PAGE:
When animal rescuers responded to a call from a school, the last thing they expected was to assist a dog buried up to her neck in sand. Close to death and unable to free herself due to her disability, the canine victim was saved from the jaws of death moments before they snapped shut.
South Africa has hundreds of thousands of stray dogs. Warrior, as she came to be known, was just one of the homeless, overlooked and unloved pooches. But despite being partially paralyzed she managed to scavenge enough food to survive.
Warrior dragged herself around Cape Town’s streets and schools in a bid to get fed, but even though she was harmless and friendly some people found her presence offensive. One of them was a man called Manono Makhaphela.
Makhaphela was the principal of Luhlaza Secondary School, where Warrior regularly visited in search of food. When her barking and scavenging proved a “nuisance” he ordered two janitors to “get rid” of her by burying her in a ditch. While she was alive.
The janitors dug a hole five feet deep before carrying out the rest of their orders. Unable to escape from the heavy sand, all Warrior – whose head remained above the surface – could do was yelp and bark for help. Thankfully her predicament was witnessed by the school’s shocked kitchen staff.
One of the kitchen’s cleaners phoned Mdzananda Animal Clinic and explained, in a panic, what had happened to the dog. By this point Warrior had been suffering for 20 long minutes. She wouldn’t be able to survive for much longer.
Fortunately the rescuers arrived just in time. An alive Warrior was exhumed and taken to the clinic by her rescuers, where she received a thorough checkup. Vets discovered that the dog’s partial paralysis was caused by a fractured spine that had been sustained when she was young.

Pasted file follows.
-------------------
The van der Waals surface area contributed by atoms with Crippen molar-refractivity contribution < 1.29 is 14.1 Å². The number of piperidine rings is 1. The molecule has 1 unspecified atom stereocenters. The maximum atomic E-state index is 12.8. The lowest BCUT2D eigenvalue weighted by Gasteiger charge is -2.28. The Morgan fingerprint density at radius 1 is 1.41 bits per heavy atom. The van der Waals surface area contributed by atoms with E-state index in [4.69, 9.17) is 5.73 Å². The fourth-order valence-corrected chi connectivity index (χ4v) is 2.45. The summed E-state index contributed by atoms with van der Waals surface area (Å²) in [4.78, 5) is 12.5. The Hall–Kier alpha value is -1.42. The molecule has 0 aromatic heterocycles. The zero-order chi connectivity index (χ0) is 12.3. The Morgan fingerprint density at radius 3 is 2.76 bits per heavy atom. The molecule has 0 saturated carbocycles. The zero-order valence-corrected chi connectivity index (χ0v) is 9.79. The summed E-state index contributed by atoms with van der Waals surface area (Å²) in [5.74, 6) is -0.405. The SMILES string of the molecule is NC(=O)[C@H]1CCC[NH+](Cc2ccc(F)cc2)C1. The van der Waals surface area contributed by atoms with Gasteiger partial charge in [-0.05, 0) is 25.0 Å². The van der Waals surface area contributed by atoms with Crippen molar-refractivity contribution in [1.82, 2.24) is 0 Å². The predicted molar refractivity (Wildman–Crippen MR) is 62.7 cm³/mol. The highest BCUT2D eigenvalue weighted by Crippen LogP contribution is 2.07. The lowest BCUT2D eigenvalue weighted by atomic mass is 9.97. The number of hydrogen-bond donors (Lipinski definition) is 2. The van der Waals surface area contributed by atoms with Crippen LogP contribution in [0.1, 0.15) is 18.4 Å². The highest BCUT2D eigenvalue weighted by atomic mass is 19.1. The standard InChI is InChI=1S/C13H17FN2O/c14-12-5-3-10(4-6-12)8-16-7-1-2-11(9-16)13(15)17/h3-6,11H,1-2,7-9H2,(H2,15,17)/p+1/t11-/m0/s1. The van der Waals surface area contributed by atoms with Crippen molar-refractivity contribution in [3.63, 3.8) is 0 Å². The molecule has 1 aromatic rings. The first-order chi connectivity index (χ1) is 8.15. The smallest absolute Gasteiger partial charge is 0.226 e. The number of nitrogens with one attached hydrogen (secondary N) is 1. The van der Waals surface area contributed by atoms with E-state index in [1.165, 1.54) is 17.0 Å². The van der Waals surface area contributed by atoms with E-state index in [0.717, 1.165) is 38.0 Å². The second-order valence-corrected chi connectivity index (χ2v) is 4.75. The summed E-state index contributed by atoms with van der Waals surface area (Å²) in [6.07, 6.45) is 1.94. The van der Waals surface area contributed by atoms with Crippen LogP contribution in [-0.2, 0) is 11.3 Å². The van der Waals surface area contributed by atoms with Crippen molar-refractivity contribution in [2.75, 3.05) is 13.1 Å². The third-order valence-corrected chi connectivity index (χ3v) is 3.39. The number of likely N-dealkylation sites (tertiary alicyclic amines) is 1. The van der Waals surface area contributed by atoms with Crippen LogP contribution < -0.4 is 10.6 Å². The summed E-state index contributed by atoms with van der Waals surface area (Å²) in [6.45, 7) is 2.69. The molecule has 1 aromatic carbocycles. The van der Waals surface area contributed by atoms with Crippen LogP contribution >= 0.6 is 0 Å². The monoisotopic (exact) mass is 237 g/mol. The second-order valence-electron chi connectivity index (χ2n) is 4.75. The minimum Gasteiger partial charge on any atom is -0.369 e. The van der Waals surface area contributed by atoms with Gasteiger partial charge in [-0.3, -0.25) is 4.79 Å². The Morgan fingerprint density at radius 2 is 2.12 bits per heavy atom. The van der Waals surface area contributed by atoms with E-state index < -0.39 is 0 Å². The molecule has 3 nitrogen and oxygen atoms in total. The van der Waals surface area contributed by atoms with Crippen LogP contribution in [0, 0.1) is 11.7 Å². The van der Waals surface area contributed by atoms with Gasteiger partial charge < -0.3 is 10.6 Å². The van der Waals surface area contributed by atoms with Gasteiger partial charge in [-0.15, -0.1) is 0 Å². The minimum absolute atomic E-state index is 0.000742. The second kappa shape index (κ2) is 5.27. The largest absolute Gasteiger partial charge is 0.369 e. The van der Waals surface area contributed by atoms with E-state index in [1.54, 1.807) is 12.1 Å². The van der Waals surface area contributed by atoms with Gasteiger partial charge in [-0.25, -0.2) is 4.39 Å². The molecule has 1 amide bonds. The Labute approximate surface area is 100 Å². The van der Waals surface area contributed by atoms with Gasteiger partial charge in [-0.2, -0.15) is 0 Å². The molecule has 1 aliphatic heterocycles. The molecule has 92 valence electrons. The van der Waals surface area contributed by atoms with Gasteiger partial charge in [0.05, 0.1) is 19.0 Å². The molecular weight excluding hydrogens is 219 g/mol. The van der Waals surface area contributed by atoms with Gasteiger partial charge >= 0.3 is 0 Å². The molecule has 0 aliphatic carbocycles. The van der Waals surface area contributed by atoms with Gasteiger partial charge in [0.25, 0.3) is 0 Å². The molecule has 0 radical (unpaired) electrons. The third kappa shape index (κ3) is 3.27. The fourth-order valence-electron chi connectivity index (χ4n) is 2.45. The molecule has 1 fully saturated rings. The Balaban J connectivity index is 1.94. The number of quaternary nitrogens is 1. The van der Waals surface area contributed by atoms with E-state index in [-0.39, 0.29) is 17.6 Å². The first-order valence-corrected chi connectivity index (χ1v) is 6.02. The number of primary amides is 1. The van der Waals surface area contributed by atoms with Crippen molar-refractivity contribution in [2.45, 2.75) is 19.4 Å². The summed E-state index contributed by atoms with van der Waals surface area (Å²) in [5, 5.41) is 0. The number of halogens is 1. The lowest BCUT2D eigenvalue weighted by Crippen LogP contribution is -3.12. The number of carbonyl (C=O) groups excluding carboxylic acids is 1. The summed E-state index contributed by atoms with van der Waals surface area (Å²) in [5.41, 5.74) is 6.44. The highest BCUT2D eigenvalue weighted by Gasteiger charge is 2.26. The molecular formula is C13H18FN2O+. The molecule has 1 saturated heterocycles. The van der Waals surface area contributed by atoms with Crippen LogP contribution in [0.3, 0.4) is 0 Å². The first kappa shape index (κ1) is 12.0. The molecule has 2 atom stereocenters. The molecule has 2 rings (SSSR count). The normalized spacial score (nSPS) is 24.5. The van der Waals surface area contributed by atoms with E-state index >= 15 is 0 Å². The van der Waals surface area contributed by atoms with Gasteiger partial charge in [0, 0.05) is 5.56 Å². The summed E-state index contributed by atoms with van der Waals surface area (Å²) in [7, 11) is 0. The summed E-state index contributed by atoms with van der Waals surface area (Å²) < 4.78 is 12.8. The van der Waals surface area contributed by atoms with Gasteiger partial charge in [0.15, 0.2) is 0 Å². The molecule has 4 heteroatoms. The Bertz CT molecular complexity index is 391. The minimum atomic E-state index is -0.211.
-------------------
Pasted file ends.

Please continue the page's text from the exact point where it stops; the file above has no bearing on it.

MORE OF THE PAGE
It was at the clinic that the tenacious dog was named Warrior. She received a number of treatments during her time there, including acupuncture and hydrotherapy. Vets also helped her improve her mobility.
Warrior spent a few months at the clinic, where her fractured spine was seen to. While she was there her story was picked up by Helen Walne, one of its board members and, as it happened, a local news reporter.
Walne was so moved by the terrible episode Warrior had suffered that she decided to pay the dog’s medical bills. She also offered the dog a permanent home once she had fully recovered.
Walne made good on her promise. Warrior didn’t just get a new home, she received a new name, too – Lily. This dog, which had been through so much, was finally getting a real shot at life.
The support from the Mdzananda Animal Clinic didn’t end there. It sent patches of fabric to its donors, asking each to be returned with a message of support for Lily. If enough came back the rescued pooch would have a personalized winter blanket to snuggle up to.
Amazingly the clinic received 3,000 patches from all over the world – each lovingly signed with a heartfelt message of love and support. Once Lily’s blanket was made there were enough leftover patches to make additional blankets for other animals in need.
Lily’s harrowing tale brought the plight of homeless dogs and their mistreatment into the public realm. Her story is one of survival, and even though her name has changed she retains the soul of a warrior.
Today Lily is safe and enjoying life with her new owner, but what of the people who buried her alive? Poto Mfengu and Mkhumbuzi Ncedana, the two janitors, were fired from their positions and convicted of animal cruelty.
Both were also required to serve 150 hours’ community service at Mdzananda Animal Clinic. “I’m so glad to see she is fine,” Mfengu told South African news site IOL after once again laying eyes on the dog. “I never wanted to do what I did… I was desperate to keep my job.”
Another employee at Luhlaza Secondary School also lost their job – Bukelwa Mbulawa, the cleaner whose call saved Lily’s life. Principal Makhaphela claimed her firing had nothing to do with her going against his wishes that day.
Makhaphela, for his part, was arrested and temporarily imprisoned after being reported by Mdzananda Animal Clinic. He was later ordered to complete a humane education scheme or risk having a permanent criminal record.
On finishing the program the principal told News24 that he now understands that every animal “deserves life.” He admitted that, because of his upbringing, he hadn’t thought animals were for companionship; rather, that they were to eat or to help protect territory.
Lily’s story, then, is one with a happy ending. Not only has this once-stray dog been given a new life after her harrowing ordeal, she’s also helped educate those who orchestrated it – and change them for the better.